Align Recruitment With Your Business Strategy
Monday, October 5th, 2015
With U.S. unemployment at around 6%, the war for talent continues to heat up. At Gallup, we recognize the challenges of finding and retaining talented employees. But we also know that an evidence-based approach that aligns recruiters with the company's business strategy helps an organization consistently find, bring in and develop top performers for all roles. More importantly, as job-hopping becomes increasingly prevalent, this method helps companies retain workers for the long term.
One client provides a perfect example of how to do this. The organization had an increasing need for a more aggressive sales force, a strong team that could win business in a newly level playing field.
To meet this need, the client's human resources team asked Gallup to help it revamp its hiring process. We created an interview to identify talent for a competitive, aggressive sales role. Our science helped the client rethink its entire hiring strategy, from strategically building sales teams to defining the right sales incentive structure. This first phase, defining the criteria for success in sales, was the easy part.
For this client, the greatest challenge turned out to be aligning recruiters with the new hiring criteria.
Inconsistency among recruiters -- and subjective processes based on "gut feelings" -- can leave hiring strategies vulnerable to personal biases. To select great talent, organizations need more than a great interview process. It is essential that recruiters are in tune with the business' long-term strategy.
The client effectively adjusted its business strategy -- and corresponding hiring criteria -- to respond to changing market conditions, but initially failed to bring its recruiting force along. This meant that even their best recruiters, many of whom were still strictly following the old protocol, were no longer aligned in their approach to find the right candidates. And after sending a large number of candidates through the revamped interview process, not a single person was recommended for hire.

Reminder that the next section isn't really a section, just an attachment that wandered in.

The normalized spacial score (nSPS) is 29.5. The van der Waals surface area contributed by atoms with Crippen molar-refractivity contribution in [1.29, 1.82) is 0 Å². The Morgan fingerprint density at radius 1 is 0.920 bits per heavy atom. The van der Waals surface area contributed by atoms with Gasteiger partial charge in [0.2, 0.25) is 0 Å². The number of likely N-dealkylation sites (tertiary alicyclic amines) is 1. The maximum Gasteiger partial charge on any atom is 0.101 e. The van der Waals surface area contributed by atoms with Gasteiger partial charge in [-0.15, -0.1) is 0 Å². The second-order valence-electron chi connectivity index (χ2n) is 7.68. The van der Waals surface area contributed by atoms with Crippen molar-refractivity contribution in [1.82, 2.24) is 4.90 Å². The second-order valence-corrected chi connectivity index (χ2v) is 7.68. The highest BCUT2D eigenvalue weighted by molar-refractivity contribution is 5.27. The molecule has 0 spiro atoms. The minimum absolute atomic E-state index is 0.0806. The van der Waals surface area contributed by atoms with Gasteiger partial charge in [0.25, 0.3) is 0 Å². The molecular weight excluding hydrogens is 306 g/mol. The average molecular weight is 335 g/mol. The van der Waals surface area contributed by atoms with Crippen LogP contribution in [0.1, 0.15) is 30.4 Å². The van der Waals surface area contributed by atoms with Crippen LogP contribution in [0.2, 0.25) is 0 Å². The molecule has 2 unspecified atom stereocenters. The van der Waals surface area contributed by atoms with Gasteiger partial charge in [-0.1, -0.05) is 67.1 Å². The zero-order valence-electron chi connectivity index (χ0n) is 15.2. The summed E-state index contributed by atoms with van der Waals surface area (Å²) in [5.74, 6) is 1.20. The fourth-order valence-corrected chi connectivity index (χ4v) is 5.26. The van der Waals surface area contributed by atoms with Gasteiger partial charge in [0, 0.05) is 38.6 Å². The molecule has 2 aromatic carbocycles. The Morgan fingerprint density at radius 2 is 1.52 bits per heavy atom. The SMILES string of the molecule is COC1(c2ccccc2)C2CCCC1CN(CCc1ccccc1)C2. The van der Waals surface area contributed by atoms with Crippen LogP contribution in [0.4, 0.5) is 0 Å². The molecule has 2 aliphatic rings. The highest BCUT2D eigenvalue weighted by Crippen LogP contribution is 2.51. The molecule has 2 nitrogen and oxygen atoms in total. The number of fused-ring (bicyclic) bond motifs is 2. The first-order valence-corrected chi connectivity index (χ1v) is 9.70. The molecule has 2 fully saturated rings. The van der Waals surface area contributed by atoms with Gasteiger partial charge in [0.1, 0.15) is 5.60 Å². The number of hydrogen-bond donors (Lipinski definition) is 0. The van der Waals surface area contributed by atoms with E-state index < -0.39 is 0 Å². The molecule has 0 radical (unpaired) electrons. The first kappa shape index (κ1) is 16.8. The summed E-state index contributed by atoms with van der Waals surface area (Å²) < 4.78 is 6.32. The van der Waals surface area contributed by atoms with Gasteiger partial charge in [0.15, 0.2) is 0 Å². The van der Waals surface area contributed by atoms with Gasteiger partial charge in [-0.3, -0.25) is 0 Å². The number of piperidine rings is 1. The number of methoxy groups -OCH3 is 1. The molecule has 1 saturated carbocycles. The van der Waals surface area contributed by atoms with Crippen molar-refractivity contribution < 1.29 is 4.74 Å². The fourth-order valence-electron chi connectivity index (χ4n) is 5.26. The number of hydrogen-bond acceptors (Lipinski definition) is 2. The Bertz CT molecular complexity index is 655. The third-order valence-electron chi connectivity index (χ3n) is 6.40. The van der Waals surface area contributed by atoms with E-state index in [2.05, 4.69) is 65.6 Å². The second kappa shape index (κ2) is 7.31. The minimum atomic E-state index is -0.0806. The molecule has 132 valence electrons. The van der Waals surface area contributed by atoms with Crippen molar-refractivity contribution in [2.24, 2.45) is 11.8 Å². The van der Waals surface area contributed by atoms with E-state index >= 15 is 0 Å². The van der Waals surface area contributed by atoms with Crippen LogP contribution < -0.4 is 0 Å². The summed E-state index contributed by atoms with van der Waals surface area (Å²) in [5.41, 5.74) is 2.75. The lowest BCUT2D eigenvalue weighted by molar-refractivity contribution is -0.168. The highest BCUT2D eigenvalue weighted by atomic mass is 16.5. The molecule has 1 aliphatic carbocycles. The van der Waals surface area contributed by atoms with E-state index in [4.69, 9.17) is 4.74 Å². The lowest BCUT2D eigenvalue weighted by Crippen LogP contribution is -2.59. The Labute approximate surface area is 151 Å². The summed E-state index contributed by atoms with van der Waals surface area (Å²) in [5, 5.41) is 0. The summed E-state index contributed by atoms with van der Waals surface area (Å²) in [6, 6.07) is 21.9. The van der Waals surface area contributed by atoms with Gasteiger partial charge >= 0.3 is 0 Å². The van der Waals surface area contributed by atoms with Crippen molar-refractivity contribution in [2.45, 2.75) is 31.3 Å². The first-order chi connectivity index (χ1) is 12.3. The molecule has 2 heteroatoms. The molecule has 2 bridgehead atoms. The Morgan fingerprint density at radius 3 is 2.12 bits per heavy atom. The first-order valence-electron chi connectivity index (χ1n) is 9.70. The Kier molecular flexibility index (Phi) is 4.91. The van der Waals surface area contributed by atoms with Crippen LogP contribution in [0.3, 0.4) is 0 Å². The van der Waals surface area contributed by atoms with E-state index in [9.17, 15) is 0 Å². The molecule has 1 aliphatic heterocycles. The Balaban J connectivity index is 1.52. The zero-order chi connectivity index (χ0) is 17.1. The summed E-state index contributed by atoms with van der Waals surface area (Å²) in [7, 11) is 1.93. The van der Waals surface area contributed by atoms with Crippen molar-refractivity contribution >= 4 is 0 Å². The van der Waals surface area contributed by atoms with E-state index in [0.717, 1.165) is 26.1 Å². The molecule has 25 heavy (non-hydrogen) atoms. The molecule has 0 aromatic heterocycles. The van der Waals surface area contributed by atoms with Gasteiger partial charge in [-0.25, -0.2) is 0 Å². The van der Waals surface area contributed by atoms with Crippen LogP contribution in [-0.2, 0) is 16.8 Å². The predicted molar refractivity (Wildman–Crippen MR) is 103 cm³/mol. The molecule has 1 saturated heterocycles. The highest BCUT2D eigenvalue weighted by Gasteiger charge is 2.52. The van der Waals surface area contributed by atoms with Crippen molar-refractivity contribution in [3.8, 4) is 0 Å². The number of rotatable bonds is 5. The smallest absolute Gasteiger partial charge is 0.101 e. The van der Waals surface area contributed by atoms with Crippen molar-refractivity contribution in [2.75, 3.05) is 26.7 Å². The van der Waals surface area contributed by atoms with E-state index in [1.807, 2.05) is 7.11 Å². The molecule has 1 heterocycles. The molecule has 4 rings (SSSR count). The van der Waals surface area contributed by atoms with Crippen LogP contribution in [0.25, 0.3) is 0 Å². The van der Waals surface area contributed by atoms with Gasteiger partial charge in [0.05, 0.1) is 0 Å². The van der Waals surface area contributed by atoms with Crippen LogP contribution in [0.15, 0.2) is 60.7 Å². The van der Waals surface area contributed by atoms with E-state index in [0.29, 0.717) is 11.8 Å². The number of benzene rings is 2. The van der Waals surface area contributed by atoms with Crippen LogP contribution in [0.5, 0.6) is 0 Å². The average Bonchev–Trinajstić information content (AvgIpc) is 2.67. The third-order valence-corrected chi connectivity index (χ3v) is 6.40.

Fortunately, this client's pain was short-lived. Gallup worked with the organization to get recruiters up to speed with the new qualification standards by helping them understand the characteristics of truly desirable candidates and introducing them to new, more effective sourcing strategies. With recruiters on the same page, the client quickly started finding individuals with the characteristics that are proven to enable salespeople to thrive in a competitive landscape.
Within a couple of months, the client's interview-to-hire ratio improved drastically, from a 0% success rate of recommends (among the first wave of candidates after the new hiring process was established) to roughly a 33% pass rate after aligning its recruiters. Considering how high the hiring bar is set, this is a seriously respectable figure -- one that only the very best recruiting organizations can achieve.
When an organization sets the performance bar high and establishes an objective, analytical process to support demanding hiring standards, it often experiences growing pains in the beginning. But if leaders invest time and effort during the transition period, they can build a rigorous, scientific process that has a far-reaching and long-lasting business impact.
For leaders who are revitalizing their hiring strategies, here are some steps for getting recruiters on board with the plan:
Help recruiters understand the broader business objectives, and encourage them to take ownership for helping the organization accomplish its goals. This does more than align recruiters: By encouraging recruiters to keep the lines of communication open, leaders can learn about potential problems in the recruiting process and/or hear ideas for streamlining the process -- straight from front-line employees.
Connect recruiting activities -- including the process of defining what a great candidate looks like -- to the outcomes that the organization cares about. To hire great people, recruiters need to know the characteristics that enable a candidate to succeed in a specific role. Otherwise, recruiters will only be able to provide an educated guess. And it's up to leadership to ensure that recruiters know why they are doing what they are doing and how to do it.
Track, track, track. Gallup's experience suggests that people cannot consistently make good decisions based on their intuition alone -- and that organizations cannot systematically improve their processes, procedures or any other business aspects -- without a data-driven approach. Recruiting is a numbers game. For a better recruiting strategy, track as much as possible without interfering with the recruiting process.
As this client discovered, a winning hiring strategy is one that all employees understand and support. By proactively managing the change to a new hiring approach, leaders can ease the transition and steer the ship in the right direction -- toward a hiring process that drives profitability, productivity and sales.